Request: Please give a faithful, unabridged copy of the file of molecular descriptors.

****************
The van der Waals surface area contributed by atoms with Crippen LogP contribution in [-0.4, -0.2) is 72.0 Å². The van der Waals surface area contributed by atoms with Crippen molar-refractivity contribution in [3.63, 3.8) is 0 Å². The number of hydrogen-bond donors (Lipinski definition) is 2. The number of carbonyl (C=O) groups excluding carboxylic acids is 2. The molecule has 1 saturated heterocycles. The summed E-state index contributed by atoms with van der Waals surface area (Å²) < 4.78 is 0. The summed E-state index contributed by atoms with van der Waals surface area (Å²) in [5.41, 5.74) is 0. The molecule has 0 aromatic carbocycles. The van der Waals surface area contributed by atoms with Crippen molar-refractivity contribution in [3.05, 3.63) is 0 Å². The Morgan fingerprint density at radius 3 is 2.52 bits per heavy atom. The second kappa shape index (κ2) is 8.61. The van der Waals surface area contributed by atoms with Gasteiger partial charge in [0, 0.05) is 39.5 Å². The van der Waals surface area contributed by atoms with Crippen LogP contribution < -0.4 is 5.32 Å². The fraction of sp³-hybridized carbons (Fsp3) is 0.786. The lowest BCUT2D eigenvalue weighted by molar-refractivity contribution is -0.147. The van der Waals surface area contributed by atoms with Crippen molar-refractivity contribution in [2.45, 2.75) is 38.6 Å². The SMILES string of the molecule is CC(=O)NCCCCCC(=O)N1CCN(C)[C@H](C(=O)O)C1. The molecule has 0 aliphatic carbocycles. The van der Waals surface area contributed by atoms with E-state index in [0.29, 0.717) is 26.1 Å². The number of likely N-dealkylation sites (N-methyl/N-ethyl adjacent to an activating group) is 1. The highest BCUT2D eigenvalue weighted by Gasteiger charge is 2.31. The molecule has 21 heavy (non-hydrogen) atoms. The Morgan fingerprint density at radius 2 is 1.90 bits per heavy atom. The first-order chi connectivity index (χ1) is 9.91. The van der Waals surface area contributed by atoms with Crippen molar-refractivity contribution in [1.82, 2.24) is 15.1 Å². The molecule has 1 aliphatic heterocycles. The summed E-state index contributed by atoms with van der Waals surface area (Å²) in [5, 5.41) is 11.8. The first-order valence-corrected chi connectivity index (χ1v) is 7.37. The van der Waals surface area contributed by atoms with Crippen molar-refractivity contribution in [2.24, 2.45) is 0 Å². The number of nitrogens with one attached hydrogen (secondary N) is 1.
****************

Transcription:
The van der Waals surface area contributed by atoms with Crippen LogP contribution in [-0.4, -0.2) is 72.0 Å². The van der Waals surface area contributed by atoms with Crippen molar-refractivity contribution in [3.63, 3.8) is 0 Å². The number of hydrogen-bond donors (Lipinski definition) is 2. The number of carbonyl (C=O) groups excluding carboxylic acids is 2. The molecule has 1 saturated heterocycles. The summed E-state index contributed by atoms with van der Waals surface area (Å²) < 4.78 is 0. The summed E-state index contributed by atoms with van der Waals surface area (Å²) in [5.41, 5.74) is 0. The molecule has 0 aromatic carbocycles. The van der Waals surface area contributed by atoms with Crippen molar-refractivity contribution in [3.05, 3.63) is 0 Å². The Morgan fingerprint density at radius 3 is 2.52 bits per heavy atom. The second kappa shape index (κ2) is 8.61. The van der Waals surface area contributed by atoms with Gasteiger partial charge in [0, 0.05) is 39.5 Å². The van der Waals surface area contributed by atoms with Crippen LogP contribution < -0.4 is 5.32 Å². The fraction of sp³-hybridized carbons (Fsp3) is 0.786. The lowest BCUT2D eigenvalue weighted by molar-refractivity contribution is -0.147. The van der Waals surface area contributed by atoms with Crippen molar-refractivity contribution in [2.45, 2.75) is 38.6 Å². The SMILES string of the molecule is CC(=O)NCCCCCC(=O)N1CCN(C)[C@H](C(=O)O)C1. The molecule has 0 aliphatic carbocycles. The van der Waals surface area contributed by atoms with E-state index in [0.29, 0.717) is 26.1 Å². The number of likely N-dealkylation sites (N-methyl/N-ethyl adjacent to an activating group) is 1. The highest BCUT2D eigenvalue weighted by Gasteiger charge is 2.31. The molecule has 21 heavy (non-hydrogen) atoms. The Morgan fingerprint density at radius 2 is 1.90 bits per heavy atom. The first-order chi connectivity index (χ1) is 9.91. The van der Waals surface area contributed by atoms with Crippen molar-refractivity contribution in [1.82, 2.24) is 15.1 Å². The molecule has 1 aliphatic heterocycles. The summed E-state index contributed by atoms with van der Waals surface area (Å²) in [5, 5.41) is 11.8. The first-order valence-corrected chi connectivity index (χ1v) is 7.37. The van der Waals surface area contributed by atoms with Crippen molar-refractivity contribution in [2.24, 2.45) is 0 Å². The number of nitrogens with one attached hydrogen (secondary N) is 1.